If you are up for the challenge, go for it but as with any business, it's going to take some time to develop the business. Look at the debt for the machine as an investment. If you are looking to be instantly profitable to service the debt that's a recipe for disaster. Be prepared to spend that $300 a month for the machine regardless of how well the business does.

Don Corbeil
04-28-2016, 2:43 PM
If you are up for the challenge, go for it but as with any business, it's going to take some time to develop the business. Look at the debt for the machine as an investment. If you are looking to be instantly profitable to service the debt that's a recipe for disaster. Be prepared to spend that $300 a month for the machine regardless of how well the business does.

+1

And before you dive in, you should obey one of the cardinal rules of business: Know your market. Have you done any research on the demand for engraved goods in your local (and extended) market? What about Competition? Demographics? How well you end up doing is going to be very reliant on those factors. If it's just etsy, good luck with that. As others have mentioned, it's saturated with engraved stuff.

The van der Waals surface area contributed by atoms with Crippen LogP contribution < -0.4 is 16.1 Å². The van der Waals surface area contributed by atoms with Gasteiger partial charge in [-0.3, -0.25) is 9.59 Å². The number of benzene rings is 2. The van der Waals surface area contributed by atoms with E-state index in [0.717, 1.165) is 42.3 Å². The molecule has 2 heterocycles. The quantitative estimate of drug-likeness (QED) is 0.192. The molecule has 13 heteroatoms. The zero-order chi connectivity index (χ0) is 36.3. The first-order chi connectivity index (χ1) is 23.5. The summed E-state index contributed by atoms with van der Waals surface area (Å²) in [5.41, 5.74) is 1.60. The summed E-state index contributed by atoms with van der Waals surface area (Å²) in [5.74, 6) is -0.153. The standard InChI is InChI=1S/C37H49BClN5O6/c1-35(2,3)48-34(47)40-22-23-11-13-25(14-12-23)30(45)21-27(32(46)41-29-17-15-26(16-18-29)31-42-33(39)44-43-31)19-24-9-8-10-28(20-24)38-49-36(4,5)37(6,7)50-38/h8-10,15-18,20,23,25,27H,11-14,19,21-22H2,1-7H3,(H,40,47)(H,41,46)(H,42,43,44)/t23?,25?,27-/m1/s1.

Art Mann
04-28-2016, 3:42 PM
I am always so happy to reads comments like this. It keeps the number of competitors down.


Dave, I've considered a cnc but the laser seems to be much more flexible and has many more applications that my wife could put to use as she doesn't share the same affection for woodworking as I do.

Jameson Gillespie
04-28-2016, 7:05 PM
Good for you Art.

Dave I see your point. I do have somewhat of an advantage in that I already have an Etsy shop (fickleandfellow) with my furniture and home decor. It's been open for a year now and with really no work on my end of advertising, it's up to almost 100 sales. Obviously not a lot in the grand scheme of things, but in a year on Etsy, and one craft show, I feel that's fairly decent. I also think that craft shows will be great for well designed, quality, home decor items coming from the laser. Not so much the typical plaques, name tags, etc. Back to my point about Etsy though, since I already have an established presence and get 100's of visitors to my shop per week, this should aid in the making money early part. I could be completely wrong though. We will see.